You may think “well then, with everybody in the entire game playing on the same server, the auction house is going to become hopelessly bloated over time as people just post everything they find for some extravagant price and leave it there, just to get it out of their bag, all the better if someone buys it eventually!” While this was certainly true of Champions, STO has implemented a fix to this problem that is elegant in its simplicity: you can only have 20 auctions up at the same time. You can take them down whenever you want for no cost, and replace them with other items or repost them at a different price if they aren’t selling.
Where in WoW your incentive to post things fairly is partly the deposit money you would lose if they don’t sell, and partly the annoyance of having to collect and repost the item later. In STO your incentive is that your auction slots are limited, which gives them value. You only want to post your better items, to maximize the amount of money you can get. This limits people putting useless junk on the AH — though I haven’t actually *found* any completely useless junk yet, in that way it’s like Champions, no such thing as vendor trash. At least it minimizes people putting up individual items. And the other half of the incentive to price things fairly is that if they sell sooner, you can replace them with other items rather than having that valuable auction slot be occupied for a long time.
Of course, the economy is far from stable, I’m seeing items sold by a vendor in the next section of the station for 100 credits being sold for as much as 100,000 credits. Hopefully people will get over this silliness eventually.
Anyway, since there’s no bidding or durations, the mail system is completely uninvolved here. You buy something from the AH, or cancel one of your own auctions, it goes directly into your bag. Auctions don’t expire so they won’t fill up your mailbox and force you to sit there collecting mail. As far as I can tell, the money from your successful auctions goes directly into your bag, though it’ll still send you an automated message through the in-game mail so that you can keep track of the bookkeeping if you so desire.
Perhaps this was also implemented in Champions after I stopped playing. I would find this information optimistic but irrelevant, since it did not occur when it might have mattered.
The other reason the auction house in Champions was a failure was because there was actually no reason to buy things from other players. Every. Single. Quest. gave equipment as a reward, with a wide variety of attributes, and as a result I often had gear that perfectly matched my level and spec at all times, with gear slightly above my level waiting in my bank from higher-level quests that I would equip as soon as I leveled up. So I certainly didn’t need to buy gear.
The quest rewards I didn’t need were basically “disenchanted” into crafting materials — since almost every quest gave rewards for all three “crafting” categories, giving me a steady stream of materials. This allowed me to have my crafting skill maxed out for whatever level range I was simply by using the by-products of my questing. Though it was ultimately pointless because I couldn’t craft anything that actually had any useful stats. So I didn’t need to buy crafting supplies either.
My character in Champions was so self-sufficient economically that I couldn’t think of anything I might possibly want to buy on the auction house. Gear only increased my stats slightly, and since I was wtfpwning everything anyway, I didn’t see the point of spending precious respec moneys on minor gear upgrades that might be one or two points more specialized in my spec than what I was wearing — if I could even manage to figure out what items I was looking for, since as I mentioned, all of the items were extremely bizarre.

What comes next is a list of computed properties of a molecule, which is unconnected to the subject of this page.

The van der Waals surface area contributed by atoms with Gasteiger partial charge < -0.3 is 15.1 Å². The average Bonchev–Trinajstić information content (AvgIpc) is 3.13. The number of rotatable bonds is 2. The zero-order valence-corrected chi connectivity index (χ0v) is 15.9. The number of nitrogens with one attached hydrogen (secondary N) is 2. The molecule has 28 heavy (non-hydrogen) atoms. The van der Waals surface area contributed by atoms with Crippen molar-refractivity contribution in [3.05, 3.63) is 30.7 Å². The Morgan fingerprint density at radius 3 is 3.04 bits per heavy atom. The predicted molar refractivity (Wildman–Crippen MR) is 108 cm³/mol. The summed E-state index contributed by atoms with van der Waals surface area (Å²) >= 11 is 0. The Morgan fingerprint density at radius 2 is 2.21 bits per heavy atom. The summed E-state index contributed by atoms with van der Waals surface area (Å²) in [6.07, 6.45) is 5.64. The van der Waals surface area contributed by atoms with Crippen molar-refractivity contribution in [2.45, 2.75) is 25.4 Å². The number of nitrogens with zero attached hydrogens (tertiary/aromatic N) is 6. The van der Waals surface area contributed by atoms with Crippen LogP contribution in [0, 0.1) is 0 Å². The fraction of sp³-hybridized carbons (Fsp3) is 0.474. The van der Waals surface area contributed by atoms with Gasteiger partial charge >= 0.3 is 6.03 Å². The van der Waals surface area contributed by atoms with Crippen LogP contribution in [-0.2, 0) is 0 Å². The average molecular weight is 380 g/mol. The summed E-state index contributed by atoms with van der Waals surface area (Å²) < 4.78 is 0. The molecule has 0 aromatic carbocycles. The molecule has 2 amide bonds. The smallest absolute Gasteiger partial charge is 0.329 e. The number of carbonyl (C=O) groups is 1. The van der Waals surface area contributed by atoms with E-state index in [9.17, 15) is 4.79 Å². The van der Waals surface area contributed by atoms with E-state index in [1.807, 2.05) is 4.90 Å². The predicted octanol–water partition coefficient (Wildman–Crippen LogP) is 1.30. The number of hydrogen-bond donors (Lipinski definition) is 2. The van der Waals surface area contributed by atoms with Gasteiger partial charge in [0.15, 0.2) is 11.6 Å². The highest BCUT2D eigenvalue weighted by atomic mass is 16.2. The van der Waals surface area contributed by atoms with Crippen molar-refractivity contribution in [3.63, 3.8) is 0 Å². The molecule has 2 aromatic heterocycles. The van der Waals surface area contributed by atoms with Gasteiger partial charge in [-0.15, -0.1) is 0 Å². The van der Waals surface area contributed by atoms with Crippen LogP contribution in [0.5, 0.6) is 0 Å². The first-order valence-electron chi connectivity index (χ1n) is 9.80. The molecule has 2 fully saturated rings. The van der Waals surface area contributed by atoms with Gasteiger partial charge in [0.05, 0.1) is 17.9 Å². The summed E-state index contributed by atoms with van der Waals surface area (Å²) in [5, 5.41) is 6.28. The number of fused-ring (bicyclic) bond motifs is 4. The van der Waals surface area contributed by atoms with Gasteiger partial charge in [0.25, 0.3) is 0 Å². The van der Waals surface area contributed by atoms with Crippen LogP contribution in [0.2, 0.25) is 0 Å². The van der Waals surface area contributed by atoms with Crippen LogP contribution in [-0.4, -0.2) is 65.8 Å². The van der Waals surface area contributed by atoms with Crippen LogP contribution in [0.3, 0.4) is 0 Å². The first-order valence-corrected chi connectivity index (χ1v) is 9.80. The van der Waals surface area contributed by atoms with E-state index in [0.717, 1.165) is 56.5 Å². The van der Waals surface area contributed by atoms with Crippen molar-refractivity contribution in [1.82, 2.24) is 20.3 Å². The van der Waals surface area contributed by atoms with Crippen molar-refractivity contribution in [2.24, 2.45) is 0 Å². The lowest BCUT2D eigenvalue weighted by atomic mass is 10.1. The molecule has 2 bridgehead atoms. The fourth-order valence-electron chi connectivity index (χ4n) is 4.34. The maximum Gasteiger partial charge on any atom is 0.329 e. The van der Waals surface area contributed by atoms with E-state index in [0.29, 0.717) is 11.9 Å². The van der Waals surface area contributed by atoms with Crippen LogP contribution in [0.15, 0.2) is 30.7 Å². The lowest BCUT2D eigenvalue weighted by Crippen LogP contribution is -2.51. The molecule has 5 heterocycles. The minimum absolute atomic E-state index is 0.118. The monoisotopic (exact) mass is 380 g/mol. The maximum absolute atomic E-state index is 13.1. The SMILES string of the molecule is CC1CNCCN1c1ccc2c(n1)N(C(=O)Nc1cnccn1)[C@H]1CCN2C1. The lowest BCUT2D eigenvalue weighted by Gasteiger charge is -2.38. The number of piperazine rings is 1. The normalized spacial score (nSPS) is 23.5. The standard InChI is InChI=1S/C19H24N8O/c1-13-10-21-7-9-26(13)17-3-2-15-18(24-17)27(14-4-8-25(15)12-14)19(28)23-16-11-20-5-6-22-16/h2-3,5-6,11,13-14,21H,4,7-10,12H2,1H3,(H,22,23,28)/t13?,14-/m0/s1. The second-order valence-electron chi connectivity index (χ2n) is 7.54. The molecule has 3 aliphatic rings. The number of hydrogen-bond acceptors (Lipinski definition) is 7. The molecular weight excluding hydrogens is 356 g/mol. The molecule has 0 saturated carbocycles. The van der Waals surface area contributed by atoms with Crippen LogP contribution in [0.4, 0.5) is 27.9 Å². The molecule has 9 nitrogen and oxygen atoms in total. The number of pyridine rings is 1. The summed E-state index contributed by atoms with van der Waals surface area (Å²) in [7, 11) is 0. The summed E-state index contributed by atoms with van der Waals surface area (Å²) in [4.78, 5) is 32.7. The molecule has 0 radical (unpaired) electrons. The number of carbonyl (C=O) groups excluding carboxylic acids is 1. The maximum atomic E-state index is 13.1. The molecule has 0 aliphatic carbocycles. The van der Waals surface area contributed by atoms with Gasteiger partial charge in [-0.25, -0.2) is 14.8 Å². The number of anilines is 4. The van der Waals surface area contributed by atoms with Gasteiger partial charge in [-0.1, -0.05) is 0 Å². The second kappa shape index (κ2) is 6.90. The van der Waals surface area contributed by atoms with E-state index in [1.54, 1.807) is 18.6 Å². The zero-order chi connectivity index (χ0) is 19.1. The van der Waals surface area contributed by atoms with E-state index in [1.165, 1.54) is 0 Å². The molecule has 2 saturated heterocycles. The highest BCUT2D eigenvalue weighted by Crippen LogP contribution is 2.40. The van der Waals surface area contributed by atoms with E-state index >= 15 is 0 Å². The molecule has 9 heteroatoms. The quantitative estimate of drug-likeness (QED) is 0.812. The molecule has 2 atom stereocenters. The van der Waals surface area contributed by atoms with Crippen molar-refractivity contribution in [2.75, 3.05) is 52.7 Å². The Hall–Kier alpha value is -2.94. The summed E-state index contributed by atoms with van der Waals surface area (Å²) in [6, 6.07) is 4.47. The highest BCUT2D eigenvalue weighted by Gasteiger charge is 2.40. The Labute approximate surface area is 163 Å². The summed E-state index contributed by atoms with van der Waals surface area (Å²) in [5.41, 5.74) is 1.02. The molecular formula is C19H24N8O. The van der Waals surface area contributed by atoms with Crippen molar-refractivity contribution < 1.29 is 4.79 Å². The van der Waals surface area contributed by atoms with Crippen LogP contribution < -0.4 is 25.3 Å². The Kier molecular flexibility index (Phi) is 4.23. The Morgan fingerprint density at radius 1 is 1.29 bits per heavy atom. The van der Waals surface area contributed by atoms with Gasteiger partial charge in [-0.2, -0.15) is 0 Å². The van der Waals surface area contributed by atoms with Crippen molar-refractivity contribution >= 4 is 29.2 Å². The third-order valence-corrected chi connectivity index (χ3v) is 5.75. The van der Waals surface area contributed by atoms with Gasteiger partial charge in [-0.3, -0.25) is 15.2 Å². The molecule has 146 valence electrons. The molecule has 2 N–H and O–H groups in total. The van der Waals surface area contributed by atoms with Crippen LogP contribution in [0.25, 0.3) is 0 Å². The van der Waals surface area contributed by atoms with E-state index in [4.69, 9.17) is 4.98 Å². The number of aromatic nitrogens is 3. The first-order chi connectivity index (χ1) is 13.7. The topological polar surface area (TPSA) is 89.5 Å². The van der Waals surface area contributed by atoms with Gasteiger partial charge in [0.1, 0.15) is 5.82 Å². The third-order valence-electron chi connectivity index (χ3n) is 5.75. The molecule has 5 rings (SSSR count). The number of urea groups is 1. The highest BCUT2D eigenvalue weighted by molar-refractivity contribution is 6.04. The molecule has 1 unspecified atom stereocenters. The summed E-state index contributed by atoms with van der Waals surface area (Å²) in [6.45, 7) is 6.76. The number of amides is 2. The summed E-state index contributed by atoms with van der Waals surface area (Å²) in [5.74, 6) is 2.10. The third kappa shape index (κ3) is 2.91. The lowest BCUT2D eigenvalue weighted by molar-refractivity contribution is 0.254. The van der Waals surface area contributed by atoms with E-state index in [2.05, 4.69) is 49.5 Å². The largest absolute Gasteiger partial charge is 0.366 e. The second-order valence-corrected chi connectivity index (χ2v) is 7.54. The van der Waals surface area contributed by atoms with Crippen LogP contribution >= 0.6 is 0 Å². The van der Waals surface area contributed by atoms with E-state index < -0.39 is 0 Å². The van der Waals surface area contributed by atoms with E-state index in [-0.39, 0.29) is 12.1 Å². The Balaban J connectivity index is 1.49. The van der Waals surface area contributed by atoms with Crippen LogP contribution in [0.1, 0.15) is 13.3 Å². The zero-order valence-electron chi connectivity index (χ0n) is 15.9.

And when *I* can’t think of anything I wanted to buy, why would other people have anything they want to buy? I did manage to sell a good amount of crafting mats, presumably to people who were powerleveling crafting on their alts in order to get the one piece of gear that was accidentally a secondary gear item with the stats of a primary gear item. But I’d imagine the situation most people have is that they post every item they have on the auction house while never actually buying anything. This isn’t really a sustainable economic system.
In Star Trek Online, I’ve purchased a number of items. First of all, most quests are rewarding me with skill points and various credits, rather than items. So there are a number of holes in my equipment that are not upgraded to the highest level, and I’d like to repair these holes by buying things. Secondly, because your abilities are tied to your gear, I might want to purchase a particular type of weapon for my ship or a different type of kit for my main character. Thirdly, because the crafting in this game is nearly nonexistent (I’d consider it more of a badge-based upgrade/reputation system, personally, since it’s all done by trading in items to NPCs) that particular aspect of the economy is a nonissue.
What number was I on? Oh right…
5. Character Customization.
This is a low blow, for a game like Champions that more or less depended on its powerful character creator. I can’t tell you how many times I was browsing through the character creator and saw some really awesome costume piece, and was suddenly inspired to create a cool new character. I’d go playing around with different pieces, making first the head, then the chest, making them look just the way I wanted, then go to work on the legs, and realize that the leg piece to match the chest did not exist. I’d have to say that in the majority of cases where I wanted to make a character of a certain theme, using a set of matching pieces, not all of them actually existed.
Maybe this was less of a problem with male characters (I always get the feeling that the models for female characters are less polished just because fewer gamers are female and guys who play female characters don’t care about these things as much?) but I really felt like rather than make a number of full costume sets that they separated into individual pieces, they took the male skins and checked to see which ones looked okay on the female models, and any of the ones that didn’t they simply left out.